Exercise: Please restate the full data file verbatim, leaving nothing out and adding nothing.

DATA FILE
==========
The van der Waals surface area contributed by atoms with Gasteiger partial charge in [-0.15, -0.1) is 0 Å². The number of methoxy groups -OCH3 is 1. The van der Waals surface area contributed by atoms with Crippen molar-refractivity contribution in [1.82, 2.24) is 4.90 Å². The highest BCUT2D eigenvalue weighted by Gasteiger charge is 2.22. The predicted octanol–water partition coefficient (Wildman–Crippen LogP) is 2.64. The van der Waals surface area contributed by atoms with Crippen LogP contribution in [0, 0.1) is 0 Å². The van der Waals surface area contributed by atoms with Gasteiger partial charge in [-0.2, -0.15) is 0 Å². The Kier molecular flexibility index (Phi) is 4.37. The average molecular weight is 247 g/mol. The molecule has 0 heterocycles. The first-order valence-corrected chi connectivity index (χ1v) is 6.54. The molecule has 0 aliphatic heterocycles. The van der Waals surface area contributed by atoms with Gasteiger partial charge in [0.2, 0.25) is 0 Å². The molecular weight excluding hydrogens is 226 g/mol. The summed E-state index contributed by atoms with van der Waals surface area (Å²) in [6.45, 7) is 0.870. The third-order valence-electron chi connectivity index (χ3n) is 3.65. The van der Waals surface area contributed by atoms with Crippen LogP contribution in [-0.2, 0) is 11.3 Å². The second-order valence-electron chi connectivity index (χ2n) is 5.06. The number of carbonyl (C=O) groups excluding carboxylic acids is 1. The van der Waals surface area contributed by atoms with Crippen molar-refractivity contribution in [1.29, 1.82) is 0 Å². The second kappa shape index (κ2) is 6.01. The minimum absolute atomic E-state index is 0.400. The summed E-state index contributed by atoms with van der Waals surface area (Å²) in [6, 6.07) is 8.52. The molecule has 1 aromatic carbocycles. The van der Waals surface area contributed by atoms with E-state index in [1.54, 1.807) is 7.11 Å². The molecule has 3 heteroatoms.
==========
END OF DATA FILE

The van der Waals surface area contributed by atoms with Gasteiger partial charge in [-0.15, -0.1) is 0 Å². The number of methoxy groups -OCH3 is 1. The van der Waals surface area contributed by atoms with Crippen molar-refractivity contribution in [1.82, 2.24) is 4.90 Å². The highest BCUT2D eigenvalue weighted by Gasteiger charge is 2.22. The predicted octanol–water partition coefficient (Wildman–Crippen LogP) is 2.64. The van der Waals surface area contributed by atoms with Crippen LogP contribution in [0, 0.1) is 0 Å². The van der Waals surface area contributed by atoms with Gasteiger partial charge in [-0.2, -0.15) is 0 Å². The Kier molecular flexibility index (Phi) is 4.37. The average molecular weight is 247 g/mol. The molecule has 0 heterocycles. The first-order valence-corrected chi connectivity index (χ1v) is 6.54. The molecule has 0 aliphatic heterocycles. The van der Waals surface area contributed by atoms with Gasteiger partial charge in [0.2, 0.25) is 0 Å². The molecular weight excluding hydrogens is 226 g/mol. The summed E-state index contributed by atoms with van der Waals surface area (Å²) in [6.45, 7) is 0.870. The third-order valence-electron chi connectivity index (χ3n) is 3.65. The van der Waals surface area contributed by atoms with Crippen LogP contribution in [-0.2, 0) is 11.3 Å². The second-order valence-electron chi connectivity index (χ2n) is 5.06. The number of carbonyl (C=O) groups excluding carboxylic acids is 1. The van der Waals surface area contributed by atoms with Crippen molar-refractivity contribution in [1.29, 1.82) is 0 Å². The second kappa shape index (κ2) is 6.01. The minimum absolute atomic E-state index is 0.400. The summed E-state index contributed by atoms with van der Waals surface area (Å²) in [6, 6.07) is 8.52. The molecule has 1 aromatic carbocycles. The van der Waals surface area contributed by atoms with E-state index in [1.54, 1.807) is 7.11 Å². The molecule has 3 heteroatoms.